14. This is indeed a dilemma. I have a big (something like 10 ft by 4 ft rectangular area) leaf-weed-brown-stalks-compost pile at the back of my backyard. I put everything there. With all the leaves and snow and water, they are composting. But, I have to admit that I started all these since 2010. So, maybe still manageable but might not remain so in the future. However, our municipality has a big compost area. Anyone in the town can gather all these compost material and dump there.

  15. I’m a neat freak, so leaving the stalks in the beds would drive me nuts. But then, I don’t think you want to compost it either unless you get the pile hot enough to kill the seeds. I think the answer is a chiminea or fire bowl. (No sir, officer, it’s not a bonfire, just makin’ a few s’mores.)

    • It’s a good thing we don’t share a garden, because I am definitely not a neat freak. A fire bowl sounds interesting. I like s’mores.

  16. I have a friend in Quebec who simply breaks everything at the base; pushes it backward; and lets the garden grow through and has for years. His soil is fabulous. Once stuff starts to grow – it’s a jungle in a week or two (the joys of short growing seasons). Many good insects need little hidy holes. Those fallen tubes are perfect for them. I do a cleanup in the spring, but am leaving many more leaves – it’s lovely to work along side all the wee soil creatures to see them dragging bits of last year’s oak leaves down into the soil with them.
    B.

    • Glad to hear it works in Quebec (I love Quebec, by the way – Montreal, Quebec City, the Laurentians, my older son spent a year at McGill). That’s what I’m hoping for here.

  17. To delete: Jason – apologies – that administratorfabuloushomes is Barbarasgardenchronicles – unfortunately wordpress won’t allow me to post and name myself as a blogger person…the wordpress site was established for my husband’s business – have even tried to delete the site to free myself, alas no luck.

  18. I leave most up through winter and cut back some to about a foot (monarda, grasses, coreposis, others) to support tender new growth and protect/warm through winter. Some is shredded for compost. The compost needs both brown and greens, and it does take longer, but it eventually will compost. It is why I have three bins. One is always ready in Spring. The other two by Fall. I prefer the mess too.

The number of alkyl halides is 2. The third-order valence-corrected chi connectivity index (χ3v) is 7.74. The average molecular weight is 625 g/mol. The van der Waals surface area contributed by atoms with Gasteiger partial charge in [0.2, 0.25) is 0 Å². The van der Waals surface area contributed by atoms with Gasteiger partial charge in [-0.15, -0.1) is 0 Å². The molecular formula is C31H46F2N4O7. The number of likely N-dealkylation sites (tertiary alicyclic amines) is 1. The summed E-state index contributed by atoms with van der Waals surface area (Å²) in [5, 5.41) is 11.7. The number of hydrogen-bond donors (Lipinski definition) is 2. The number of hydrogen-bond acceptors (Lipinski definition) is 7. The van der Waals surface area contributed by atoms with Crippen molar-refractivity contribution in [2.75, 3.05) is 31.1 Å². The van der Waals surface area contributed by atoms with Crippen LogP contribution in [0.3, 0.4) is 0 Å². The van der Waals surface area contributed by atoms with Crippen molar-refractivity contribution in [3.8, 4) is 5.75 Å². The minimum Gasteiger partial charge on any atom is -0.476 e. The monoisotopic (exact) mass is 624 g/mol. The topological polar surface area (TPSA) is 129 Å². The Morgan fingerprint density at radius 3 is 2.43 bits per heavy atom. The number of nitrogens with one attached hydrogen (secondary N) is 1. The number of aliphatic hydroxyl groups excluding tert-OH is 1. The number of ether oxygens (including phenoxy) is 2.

19. I always let my plants stand through the winter too. One of the reasons for clearing out the dead stuff though is to avoid passing on any disease that might be present. Dead plant stalks and leaves can carry quite a lot of diseases, depending on the type of plant. Peonies, for instance, are famous for this, so I always clean things up in spring before any new growth appears.

    • Very good point. I do dispose of my peony foliage. Also I’m putting the coneflower stuff away because they’ve been infected with aster yellows.

  20. Like you, I let most things stand during the winter. I’ve been cutting back from the base and tossing the piles into a big, unsightly pile near the woods in my back yard, but I love the idea of cutting things off in small pieces and letting them fall where they may. I’m sold (even if it does mean pulling some seedlings later on).

  21. Like so many others who have responded, I also let my dead perennials and grasses remain over the winter. I love the idea of cutting the stalks into 6″ pieces and letting them lie as mulch and a form of sheet compost…but the truth is that my thumb joints have become quite painful in the last few years and extra cutting with pruners just is more than I can face these days. So any disease-free, perennial debris with seeds that I don’t mind scattering goes into the compost bin and any debris with seeds that I’d rather NOT see spreading in any form goes into the burn pile.

  22. Hi Jason, I guess I very naively usually compost it. We do sometimes save it up in a dry place and then burn it on dry evenings and I use that to fertilise fruit trees.